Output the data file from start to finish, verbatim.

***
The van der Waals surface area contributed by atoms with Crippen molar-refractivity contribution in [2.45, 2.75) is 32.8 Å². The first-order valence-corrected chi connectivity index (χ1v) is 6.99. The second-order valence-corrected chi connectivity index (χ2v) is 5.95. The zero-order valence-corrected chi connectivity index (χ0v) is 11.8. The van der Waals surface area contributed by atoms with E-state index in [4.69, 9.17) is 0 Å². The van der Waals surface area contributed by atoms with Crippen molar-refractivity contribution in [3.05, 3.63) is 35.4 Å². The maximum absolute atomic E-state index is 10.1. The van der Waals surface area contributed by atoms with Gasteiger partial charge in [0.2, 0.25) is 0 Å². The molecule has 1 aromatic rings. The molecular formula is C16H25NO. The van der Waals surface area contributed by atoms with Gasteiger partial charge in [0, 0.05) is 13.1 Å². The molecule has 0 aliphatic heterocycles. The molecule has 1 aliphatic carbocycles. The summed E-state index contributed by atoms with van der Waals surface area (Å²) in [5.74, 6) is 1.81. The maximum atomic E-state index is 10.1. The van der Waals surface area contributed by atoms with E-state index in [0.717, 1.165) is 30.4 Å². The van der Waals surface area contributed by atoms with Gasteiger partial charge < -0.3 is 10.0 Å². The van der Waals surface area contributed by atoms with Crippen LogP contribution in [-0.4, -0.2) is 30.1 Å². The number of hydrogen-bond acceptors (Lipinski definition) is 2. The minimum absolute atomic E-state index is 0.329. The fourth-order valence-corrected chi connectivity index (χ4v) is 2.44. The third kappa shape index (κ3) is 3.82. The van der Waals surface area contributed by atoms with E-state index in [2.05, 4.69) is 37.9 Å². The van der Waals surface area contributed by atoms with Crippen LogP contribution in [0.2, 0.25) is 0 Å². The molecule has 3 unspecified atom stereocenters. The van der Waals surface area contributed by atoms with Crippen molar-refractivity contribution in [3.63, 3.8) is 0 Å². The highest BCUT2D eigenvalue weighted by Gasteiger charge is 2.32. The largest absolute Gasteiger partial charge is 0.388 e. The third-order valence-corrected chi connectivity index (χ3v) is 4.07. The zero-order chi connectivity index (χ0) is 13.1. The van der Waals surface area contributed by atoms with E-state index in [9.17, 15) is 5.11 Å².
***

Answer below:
The van der Waals surface area contributed by atoms with Crippen molar-refractivity contribution in [2.45, 2.75) is 32.8 Å². The first-order valence-corrected chi connectivity index (χ1v) is 6.99. The second-order valence-corrected chi connectivity index (χ2v) is 5.95. The zero-order valence-corrected chi connectivity index (χ0v) is 11.8. The van der Waals surface area contributed by atoms with E-state index in [4.69, 9.17) is 0 Å². The van der Waals surface area contributed by atoms with Crippen molar-refractivity contribution in [3.05, 3.63) is 35.4 Å². The maximum absolute atomic E-state index is 10.1. The van der Waals surface area contributed by atoms with Gasteiger partial charge in [0.2, 0.25) is 0 Å². The molecule has 1 aromatic rings. The molecular formula is C16H25NO. The van der Waals surface area contributed by atoms with Gasteiger partial charge in [0, 0.05) is 13.1 Å². The molecule has 0 aliphatic heterocycles. The molecule has 1 aliphatic carbocycles. The summed E-state index contributed by atoms with van der Waals surface area (Å²) in [5.74, 6) is 1.81. The maximum atomic E-state index is 10.1. The van der Waals surface area contributed by atoms with E-state index in [0.717, 1.165) is 30.4 Å². The van der Waals surface area contributed by atoms with Gasteiger partial charge < -0.3 is 10.0 Å². The van der Waals surface area contributed by atoms with Crippen LogP contribution in [-0.4, -0.2) is 30.1 Å². The number of hydrogen-bond acceptors (Lipinski definition) is 2. The minimum absolute atomic E-state index is 0.329. The fourth-order valence-corrected chi connectivity index (χ4v) is 2.44. The third kappa shape index (κ3) is 3.82. The van der Waals surface area contributed by atoms with E-state index in [2.05, 4.69) is 37.9 Å². The van der Waals surface area contributed by atoms with Crippen LogP contribution in [0.2, 0.25) is 0 Å². The molecule has 3 unspecified atom stereocenters. The van der Waals surface area contributed by atoms with Crippen molar-refractivity contribution in [3.63, 3.8) is 0 Å². The highest BCUT2D eigenvalue weighted by Gasteiger charge is 2.32. The largest absolute Gasteiger partial charge is 0.388 e. The third-order valence-corrected chi connectivity index (χ3v) is 4.07. The zero-order chi connectivity index (χ0) is 13.1. The van der Waals surface area contributed by atoms with E-state index in [9.17, 15) is 5.11 Å².